Jones just completed a two-year study of groundwater-surface water interactions, which found that since about 2003, White Bear continued to drop even in wet periods -- a significant new trend. One reason: The city of White Bear Lake and nine surrounding communities pumped 2.6 billion gallons of water from the Prairie du Chien aquifer in 1980, but 6 billion in 2008. Most of that has been for residential use, while industrial and commercial use, including golf course watering, remained steady. The study found that it would take annual rainfall 4 inches above normal just to stop the lake's shrinkage.
White Bear and the surrounding lakes and streams are particularly prone to shrink quickly due to pumping because the sandy soil beneath them allows surface water to drain readily into the aquifer. White Bear Lake, in particular, is deep enough to have an easy exchange with the aquifer.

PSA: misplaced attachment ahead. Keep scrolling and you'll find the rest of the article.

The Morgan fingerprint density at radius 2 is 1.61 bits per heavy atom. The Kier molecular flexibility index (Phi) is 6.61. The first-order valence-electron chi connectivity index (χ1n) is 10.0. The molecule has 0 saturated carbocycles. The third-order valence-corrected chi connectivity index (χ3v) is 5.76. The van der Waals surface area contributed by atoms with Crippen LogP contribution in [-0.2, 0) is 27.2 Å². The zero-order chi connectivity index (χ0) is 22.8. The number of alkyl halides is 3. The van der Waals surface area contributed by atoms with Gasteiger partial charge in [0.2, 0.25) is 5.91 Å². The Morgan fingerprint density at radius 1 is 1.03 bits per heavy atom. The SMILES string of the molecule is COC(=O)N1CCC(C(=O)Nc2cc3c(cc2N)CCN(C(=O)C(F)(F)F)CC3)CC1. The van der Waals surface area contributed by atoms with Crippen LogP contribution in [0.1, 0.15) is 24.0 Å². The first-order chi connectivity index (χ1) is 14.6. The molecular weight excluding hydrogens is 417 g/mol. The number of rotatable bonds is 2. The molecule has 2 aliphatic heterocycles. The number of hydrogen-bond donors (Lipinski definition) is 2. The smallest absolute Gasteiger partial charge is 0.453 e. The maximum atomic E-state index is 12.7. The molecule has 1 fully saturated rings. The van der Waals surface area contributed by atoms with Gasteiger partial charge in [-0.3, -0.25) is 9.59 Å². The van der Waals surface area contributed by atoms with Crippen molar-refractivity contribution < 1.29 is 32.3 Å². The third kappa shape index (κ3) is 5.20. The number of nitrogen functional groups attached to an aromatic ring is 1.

As a result, shoreline residents will have to continue dragging their docks hundreds of yards to reach water -- or trying to find them in tall brush -- while swimmers at the main public beach encounter a steep drop off at what used to be a long, shallow walk-in, and dozens of slips at the downtown marina remain vacant, with mud having replaced boats.
"I'm thinking White Bear Lake is reaching a 'new normal,'" said Molly Shodeen, a metro-area hydrologist for the Minnesota Department of Natural Resources.
A big shallow end
White Bear dropped more that 5 1/2 feet between early 2003, when it was last at its "ordinary high water" level, and Nov. 13, 2010, when it reached the lowest level ever recorded. It rose partway back last year, but lost all of that in recent months, and last week was within about 2 1/2 inches of the record low again.